Workers Compensation Amendments: COVID-19 Presumed to be Work-Related

  • COVID-19
  • Published 15.05.2020

Summary

The COVID-19 Legislation Amendment (Emergency Measures – Miscellaneous) Act 2020 No 5 (‘the Act’) came into force on Thursday, 14 May 2020. 

Insofar as workers compensation is concerned, the Act introduces a presumption for certain categories of workers that, in the event they contract COVID-19, their disease will be compensable unless the contrary is established.

Who Do the Amendments Apply To?

The Amendments apply only to workers who contract COVID-19 whilst working in prescribed employment. This is defined as employment in the following:

  • The retail industry (excluding purely on-line businesses)
  • The health care sector, including public health employees
  • Police and emergency services
  • Firefighters (including rural fire services)
  • Ambulance officers 
  • Educational institutions, including pre-schools, schools and tertiary institutions (other than establishments providing only on-line teaching)
  • The cleaning industry
  • The construction industry
  • Restaurants, clubs and hotels
  • Disability and aged care facilities
  • Refuges, halfway houses and shelters
  • Passenger transport services
  • Courts and tribunals
  • Correctional and detention centres
  • Places of public entertainment or instruction (including cinemas, museums, galleries, cultural institutions and casinos)
  • Any other type of employment that may be prescribed by the Regulations

The Act applies to casual workers in prescribed employment only if they worked on one or more of the 21 days preceding the date of injury. 

The Presumption

The Act inserts a new section 19B into the Workers Compensation Act 1987 which specifically relates to COVID-19.

Section 19B(1) provides that if a worker contracts COVID-19 during a time when the worker is engaged in prescribed employment, then for workers compensation purposes, it is presumed (unless the contrary is established) that the disease was contracted by the worker in the course of the employment and the employment was the main contributing factor to contracting the disease (or, for exempt workers such as firefighters, paramedics and police officers, employment was a substantial contributing factor to contracting the disease). 

Date of Injury

Section 19B(4) provides that the date of injury is to be determined by whichever of the below occurs first:

(a)    The worker is diagnosed by a medical practitioner with COVID-19 following a prescribed test result,
(b)    The worker is classified by a medical practitioner as having COVID-19 (applying epidemiological or clinical criteria prescribed by the Regulations),
(c)    The worker dies as a result of COVID-19.

Capacity for Work

Section 19B(5) provides that a worker is presumed (unless the contrary is established) to be incapable of work as a result of COVID-19 from the date of injury until:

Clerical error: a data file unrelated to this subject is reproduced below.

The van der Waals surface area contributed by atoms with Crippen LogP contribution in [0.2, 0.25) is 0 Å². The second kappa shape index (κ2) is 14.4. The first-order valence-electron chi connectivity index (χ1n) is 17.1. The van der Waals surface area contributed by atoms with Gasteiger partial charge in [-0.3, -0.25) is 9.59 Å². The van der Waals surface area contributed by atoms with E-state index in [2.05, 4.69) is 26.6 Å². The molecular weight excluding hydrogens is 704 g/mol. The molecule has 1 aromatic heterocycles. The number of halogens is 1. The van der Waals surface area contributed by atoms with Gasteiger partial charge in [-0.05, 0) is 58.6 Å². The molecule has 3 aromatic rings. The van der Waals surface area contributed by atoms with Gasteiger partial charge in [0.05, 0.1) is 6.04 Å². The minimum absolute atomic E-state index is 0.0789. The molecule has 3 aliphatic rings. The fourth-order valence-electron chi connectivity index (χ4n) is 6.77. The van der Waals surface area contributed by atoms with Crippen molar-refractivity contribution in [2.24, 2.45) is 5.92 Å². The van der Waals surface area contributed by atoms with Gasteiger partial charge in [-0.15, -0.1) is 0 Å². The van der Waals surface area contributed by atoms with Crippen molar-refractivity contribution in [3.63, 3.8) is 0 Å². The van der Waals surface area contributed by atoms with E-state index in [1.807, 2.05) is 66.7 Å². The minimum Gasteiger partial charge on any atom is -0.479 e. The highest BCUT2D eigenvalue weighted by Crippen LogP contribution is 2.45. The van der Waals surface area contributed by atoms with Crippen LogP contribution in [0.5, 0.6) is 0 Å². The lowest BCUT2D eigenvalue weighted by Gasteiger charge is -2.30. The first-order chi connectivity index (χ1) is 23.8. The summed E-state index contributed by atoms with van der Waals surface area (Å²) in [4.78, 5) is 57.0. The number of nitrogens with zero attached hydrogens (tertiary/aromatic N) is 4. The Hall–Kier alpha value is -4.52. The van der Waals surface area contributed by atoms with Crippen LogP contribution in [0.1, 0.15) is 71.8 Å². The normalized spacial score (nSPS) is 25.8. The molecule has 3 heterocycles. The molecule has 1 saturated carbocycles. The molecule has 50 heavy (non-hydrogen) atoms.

(a)    On a date established in accordance with the Regulations; or
(b)    If no Regulations are made, on a date that is 7 days after the date that a medical practitioner certifies that the worker no longer has the disease.

Permanent Impairment

The Act itself does not address claims for permanent impairment arising out of COVID-19. However, it does provide Regulation-making powers which include the application of the Act to workers who suffer permanent impairment as a result of COVID-19. 

Workers Who Contracted COVID-19 Before 14 May 2020

The Act permits the making of Regulations to address these claims. Further, the Act provides that until such Regulations are made, the Act extends to a worker who contracted COVID-19 before 14 May 2020.

What Does This Mean?

For workers who were working in prescribed employment at the time they contract COVID-19, it is presumed that their injury is compensable under the Workers Compensation Act 1987, unless evidence can be obtained to rebut that presumption. 

Whilst it remains to be seen what evidence the Workers Compensation Commission will require to rebut the presumption, it is foreseeable that this could occur in cases where a worker has not had work-related exposure to COVID-19, despite working in a prescribed industry. For example, a payroll manager for a construction company who has been working from home since the pandemic began. It is also possible that the presumption could be rebutted where there is evidence that the worker has had close personal contact with a confirmed case of COVID-19, and their work-related exposure was limited.

There are also other interesting questions that arise from the Amendments. The Act refers to a worker needing to work in prescribed employment at the time they contract COVID-19. However, the date of injury is not the date of contraction, but rather the date of diagnosis (or death). Further, current medical literature indicates that it is difficult to confirm the exact time of contraction, which could foreseeably cause complications where, for example, a worker is employed by multiple employers over the potential ‘contraction’ period, particularly if one employer is not in a prescribed industry. In addition, the categories of prescribed employment are broad, and may give rise to questions around what constitutes, for example, employment in the “construction industry”.

At this stage, no Regulations have been enacted. However, we anticipate that in due course a supporting Regulation will be enacted which will provide further clarification around the practical application of the Amendments. 

Miriam Browne

Special Counsel

P: 02 8257 5869

Email Miriam

Corinna Cook

Special Counsel

P: 02 8257 5702

Email Corinna